| Obviously, someone else had called in, provided my SSID and DOB, and
| changed that password. So how do I know when this was done? Because she
| told me that the password was... "Mindvox"!
| Gee. What an awesome "hack". I'd grovel before the 7331 dudes, if only I
| could find them, but they've all dried up and blown away, and their
| spritiual heirs are all trading warez in IRC, which I don't use...
| /a

I replied to that like 2 years ago.  I still don't understand what the
hell his problem is.  A funny joke fell through a hole in time, and
emerged on the other side of the statute of limitations.  Aside from
which, I have no idea who would have done such a thing; probably some
immature person who was really wasted at 3am, sitting in a room with other
immature people and giggling a lot.  

Still, I fail to see the inspiration for this complaint.  Did THOSE PEOPLE
-- whomever they are -- steal anything from him?  Did they take his credit
cards, call an escort service, and order a hooker to his house while his
wife is home...?  No, they just changed his mom's name to MindVox...  I
don't see the problem.  MindVox is a GREAT name, if I met a chick named
MindVox, I would exert great effort to make her my next ex-wife. 


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Hey -- I just removed some footnotes from the text; the main reason to use the inline citations like this [2] is to directly reference something that establishes a fact; generally, links that just further describe something (e.g., the NeXT links) should be omitted (or if they're really useful, be put in the NeXT article itself.) All the best! Sdedeo 00:01, 13 October 2005 (UTC)

Sorry! that was my fault, got a little carried away adding NeXT references to what the two or three of you doing most of the writing have put in. Amazing article, adds a lot of depth and info to the myths. 6Akira7 20:08, 13 October 2005 (UTC)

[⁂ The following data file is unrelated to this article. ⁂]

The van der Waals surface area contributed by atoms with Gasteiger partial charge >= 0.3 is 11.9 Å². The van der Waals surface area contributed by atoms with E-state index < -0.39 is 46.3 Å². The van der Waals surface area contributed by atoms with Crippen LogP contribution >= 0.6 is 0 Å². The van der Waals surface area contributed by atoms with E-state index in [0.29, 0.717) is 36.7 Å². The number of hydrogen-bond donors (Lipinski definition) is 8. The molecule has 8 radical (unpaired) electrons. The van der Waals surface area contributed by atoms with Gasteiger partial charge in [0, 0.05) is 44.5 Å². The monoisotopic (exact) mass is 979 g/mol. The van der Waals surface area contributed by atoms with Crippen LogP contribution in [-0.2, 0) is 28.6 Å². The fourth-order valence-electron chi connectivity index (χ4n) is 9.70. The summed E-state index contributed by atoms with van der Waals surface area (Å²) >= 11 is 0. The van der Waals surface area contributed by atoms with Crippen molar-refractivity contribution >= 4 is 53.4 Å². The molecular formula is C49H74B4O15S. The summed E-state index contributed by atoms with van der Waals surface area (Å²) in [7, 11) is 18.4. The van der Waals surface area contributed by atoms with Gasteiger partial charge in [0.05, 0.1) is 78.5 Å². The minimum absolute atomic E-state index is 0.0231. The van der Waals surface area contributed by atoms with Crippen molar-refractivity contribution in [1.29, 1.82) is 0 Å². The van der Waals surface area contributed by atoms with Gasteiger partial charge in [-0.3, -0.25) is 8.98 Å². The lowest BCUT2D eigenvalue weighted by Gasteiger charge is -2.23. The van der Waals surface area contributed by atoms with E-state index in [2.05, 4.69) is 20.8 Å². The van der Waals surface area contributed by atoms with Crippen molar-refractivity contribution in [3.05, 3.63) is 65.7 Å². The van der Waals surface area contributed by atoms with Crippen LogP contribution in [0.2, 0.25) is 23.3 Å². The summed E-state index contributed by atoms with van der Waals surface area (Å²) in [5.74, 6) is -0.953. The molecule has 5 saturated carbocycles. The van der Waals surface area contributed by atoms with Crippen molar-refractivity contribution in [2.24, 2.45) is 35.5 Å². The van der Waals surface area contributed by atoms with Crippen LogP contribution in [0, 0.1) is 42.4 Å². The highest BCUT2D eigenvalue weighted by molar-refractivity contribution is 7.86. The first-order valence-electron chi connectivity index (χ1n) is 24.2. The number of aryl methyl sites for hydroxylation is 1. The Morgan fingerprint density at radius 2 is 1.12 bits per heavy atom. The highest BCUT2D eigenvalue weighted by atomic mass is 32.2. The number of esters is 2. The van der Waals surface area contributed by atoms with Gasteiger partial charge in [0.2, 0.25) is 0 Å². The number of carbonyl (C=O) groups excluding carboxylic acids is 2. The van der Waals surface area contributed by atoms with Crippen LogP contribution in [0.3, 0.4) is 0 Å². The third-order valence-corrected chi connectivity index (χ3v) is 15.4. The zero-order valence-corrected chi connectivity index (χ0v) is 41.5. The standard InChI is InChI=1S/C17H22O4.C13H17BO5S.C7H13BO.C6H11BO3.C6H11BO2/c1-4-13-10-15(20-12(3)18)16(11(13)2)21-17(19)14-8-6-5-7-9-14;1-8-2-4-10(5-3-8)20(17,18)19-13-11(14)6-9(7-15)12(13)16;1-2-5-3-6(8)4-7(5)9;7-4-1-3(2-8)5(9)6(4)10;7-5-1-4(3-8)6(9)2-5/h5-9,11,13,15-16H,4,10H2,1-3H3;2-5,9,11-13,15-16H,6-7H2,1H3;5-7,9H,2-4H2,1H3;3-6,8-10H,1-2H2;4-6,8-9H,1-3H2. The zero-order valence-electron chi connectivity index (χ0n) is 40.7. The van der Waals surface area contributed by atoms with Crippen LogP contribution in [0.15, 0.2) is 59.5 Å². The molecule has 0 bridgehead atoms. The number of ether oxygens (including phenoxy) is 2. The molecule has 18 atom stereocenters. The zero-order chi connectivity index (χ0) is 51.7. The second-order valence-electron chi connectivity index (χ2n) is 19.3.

I added one example screen I found of old MindVox material, the Fling command. I'm not sure what the best way to format this is, if anyone knows better please give it a shot and change the bottom descriptor part. 6Akira7 01:25, 23 October 2005 (UTC)


There was also the group called VAL (Voxers-at-Large) and the talk of lifting the entire content of the Waffle and saving it somewhere safe. We spent years on Vox and we wrote and poured our souls onto digitally arranged dotted screen. Once in a while, I miss that.

Reverted last edit, the article doesn't contribute anything to MindVox entry. Not-notable, poorly written, list of names with links to home pages(?) Not appropriate for encyclopedia entry. Whatever VAL was it doesn't seem to exist anymore and it's unlikely the stated goal of reprinting copyrighted material from Mindvox would have been legally viable at the time. If you read the Mindvox entry, it appears that in addition to releasing some material to, their database is intact and the owners have cooperated with educational institutions and allowed them to view the entire content within the last 3 years (Kroupa on Agrippa, cooperating with Kirschenbaum and English Department of UCSB).